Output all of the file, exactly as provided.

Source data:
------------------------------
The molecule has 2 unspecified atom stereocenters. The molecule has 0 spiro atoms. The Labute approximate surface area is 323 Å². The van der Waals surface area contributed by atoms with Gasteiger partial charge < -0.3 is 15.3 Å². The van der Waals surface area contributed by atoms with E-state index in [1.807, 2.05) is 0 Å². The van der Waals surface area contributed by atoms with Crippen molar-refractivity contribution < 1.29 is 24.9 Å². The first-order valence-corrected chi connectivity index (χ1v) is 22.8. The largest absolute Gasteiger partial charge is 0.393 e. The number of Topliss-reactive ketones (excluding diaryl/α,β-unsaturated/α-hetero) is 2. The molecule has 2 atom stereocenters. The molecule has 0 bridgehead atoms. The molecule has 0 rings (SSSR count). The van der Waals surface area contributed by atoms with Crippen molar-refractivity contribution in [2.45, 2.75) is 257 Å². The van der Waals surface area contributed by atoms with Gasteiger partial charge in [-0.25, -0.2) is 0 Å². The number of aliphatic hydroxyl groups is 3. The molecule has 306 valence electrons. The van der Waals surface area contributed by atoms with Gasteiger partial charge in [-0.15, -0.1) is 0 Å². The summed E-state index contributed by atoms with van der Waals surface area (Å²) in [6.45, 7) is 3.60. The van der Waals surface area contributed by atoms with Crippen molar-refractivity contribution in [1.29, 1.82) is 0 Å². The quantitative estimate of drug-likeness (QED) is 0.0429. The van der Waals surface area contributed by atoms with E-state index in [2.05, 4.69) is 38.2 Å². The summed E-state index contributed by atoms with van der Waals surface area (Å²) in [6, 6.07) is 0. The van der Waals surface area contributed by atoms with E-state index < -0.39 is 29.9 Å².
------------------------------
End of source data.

The molecule has 2 unspecified atom stereocenters. The molecule has 0 spiro atoms. The Labute approximate surface area is 323 Å². The van der Waals surface area contributed by atoms with Gasteiger partial charge < -0.3 is 15.3 Å². The van der Waals surface area contributed by atoms with E-state index in [1.807, 2.05) is 0 Å². The van der Waals surface area contributed by atoms with Crippen molar-refractivity contribution < 1.29 is 24.9 Å². The first-order valence-corrected chi connectivity index (χ1v) is 22.8. The largest absolute Gasteiger partial charge is 0.393 e. The number of Topliss-reactive ketones (excluding diaryl/α,β-unsaturated/α-hetero) is 2. The molecule has 2 atom stereocenters. The molecule has 0 bridgehead atoms. The molecule has 0 rings (SSSR count). The van der Waals surface area contributed by atoms with Crippen molar-refractivity contribution in [2.45, 2.75) is 257 Å². The van der Waals surface area contributed by atoms with Gasteiger partial charge in [-0.25, -0.2) is 0 Å². The number of aliphatic hydroxyl groups is 3. The molecule has 306 valence electrons. The van der Waals surface area contributed by atoms with Gasteiger partial charge in [-0.15, -0.1) is 0 Å². The summed E-state index contributed by atoms with van der Waals surface area (Å²) in [6.45, 7) is 3.60. The van der Waals surface area contributed by atoms with Crippen molar-refractivity contribution in [1.29, 1.82) is 0 Å². The quantitative estimate of drug-likeness (QED) is 0.0429. The van der Waals surface area contributed by atoms with E-state index in [2.05, 4.69) is 38.2 Å². The summed E-state index contributed by atoms with van der Waals surface area (Å²) in [6, 6.07) is 0. The van der Waals surface area contributed by atoms with E-state index < -0.39 is 29.9 Å².